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Why is My Spayed Female Cat Lethargic and Vomiting Regularly?

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Dear VetBabble: Why is My Spayed Female Cat Acting Lethargic and Vomiting Regularly?

I recently had my 8-month-old cat spayed, and since then, she has seemed listless and refuses to walk. In addition, she usually holds up one of her front legs, and she’s been vomiting almost daily. I’ve heard that anesthetic can cause drowsiness in pets, but it’s been more than 48 hours since her surgery. I’m really worried and not sure what to do. Should I take her back to the vet?

Addressing your Lethargic and Vomiting Cat Post-Surgery

Hello dear pet owner, your concern for your feline companion’s well-being after undergoing a significant procedure like spaying is perfectly understandable. Let’s discuss your cat’s current condition and what steps you can take to help her.

1. Understanding Post-surgical Reactions

Firstly, it’s important to understand that each pet responds differently to surgery and anaesthesia. While lethargy and a decrease in activity are common for a few days after the operation (What are the Anesthesia Risks for my Pet?), these symptoms should subside within 48 hours as the anaesthetics leave the body.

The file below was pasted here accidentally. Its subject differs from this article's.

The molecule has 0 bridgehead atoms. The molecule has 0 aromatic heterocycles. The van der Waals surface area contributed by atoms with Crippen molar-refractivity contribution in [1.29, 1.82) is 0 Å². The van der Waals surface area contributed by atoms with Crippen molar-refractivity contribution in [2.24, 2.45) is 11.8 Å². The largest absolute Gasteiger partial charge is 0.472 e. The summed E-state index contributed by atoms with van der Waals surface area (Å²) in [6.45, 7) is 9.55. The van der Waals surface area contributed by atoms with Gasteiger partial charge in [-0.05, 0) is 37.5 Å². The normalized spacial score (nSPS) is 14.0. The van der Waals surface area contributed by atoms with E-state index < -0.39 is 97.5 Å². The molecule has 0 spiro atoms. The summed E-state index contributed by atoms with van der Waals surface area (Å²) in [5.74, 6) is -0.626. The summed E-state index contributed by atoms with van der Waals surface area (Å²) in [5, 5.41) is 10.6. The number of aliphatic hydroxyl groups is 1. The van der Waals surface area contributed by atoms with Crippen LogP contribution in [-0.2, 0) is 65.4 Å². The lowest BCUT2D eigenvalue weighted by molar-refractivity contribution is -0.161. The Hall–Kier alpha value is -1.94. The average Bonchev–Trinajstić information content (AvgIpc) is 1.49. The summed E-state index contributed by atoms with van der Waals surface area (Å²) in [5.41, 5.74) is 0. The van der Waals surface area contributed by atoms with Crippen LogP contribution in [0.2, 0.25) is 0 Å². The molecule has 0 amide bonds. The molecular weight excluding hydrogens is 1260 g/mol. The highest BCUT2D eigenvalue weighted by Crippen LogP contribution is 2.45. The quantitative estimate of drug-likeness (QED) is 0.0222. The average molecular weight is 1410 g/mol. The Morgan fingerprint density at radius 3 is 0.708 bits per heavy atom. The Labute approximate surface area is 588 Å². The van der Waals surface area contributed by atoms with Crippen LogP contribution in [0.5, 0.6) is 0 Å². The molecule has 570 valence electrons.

The vomiting you mentioned is worrying. Mild nausea can occur post-surgery; however, persistent or daily vomiting might suggest a more critical issue (Why is My Cat Vomiting?).

2. Considering Possible Post-Surgery Complications

Although spaying or desexing is a routine procedure for vets (Desexing Cats is More Common than we Think), complications can occasionally occur. If your cat’s lethargy and vomiting have continued for over two days after the surgery, it’s crucial to consult with your vet immediately.

Limping or favoring one leg could indicate discomfort or pain. It’s possible your kitty is experiencing post-operative pain if the limping is related to the surgical site. Nevertheless, the truth can only be determined by your vet.

3. Offering Appropriate Care at Home

While professional veterinary care is critical in this situation, there are a few things you can do at home to comfort your cat. Keep her comfortable and hydrated, monitor her eating habits, and watch out for any changes in her poop (How Do I Help My Constipated Cat?).

Remember, it’s essential not to self-diagnose or ignore the situation. Although it’s normal for your cat to experience a brief recovery period after being spayed, her symptoms have extended beyond the usual timeframe. Therefore, it’s prudent to take her back to your vet as soon as possible.

In short, professional medical advice is crucial in this situation. As a caring pet owner, reaching out for advice reflects your immense love for your feline friend. We hope your kitty recovers soon, and remember, the VetBabble team is always here for you and your pet’s needs.

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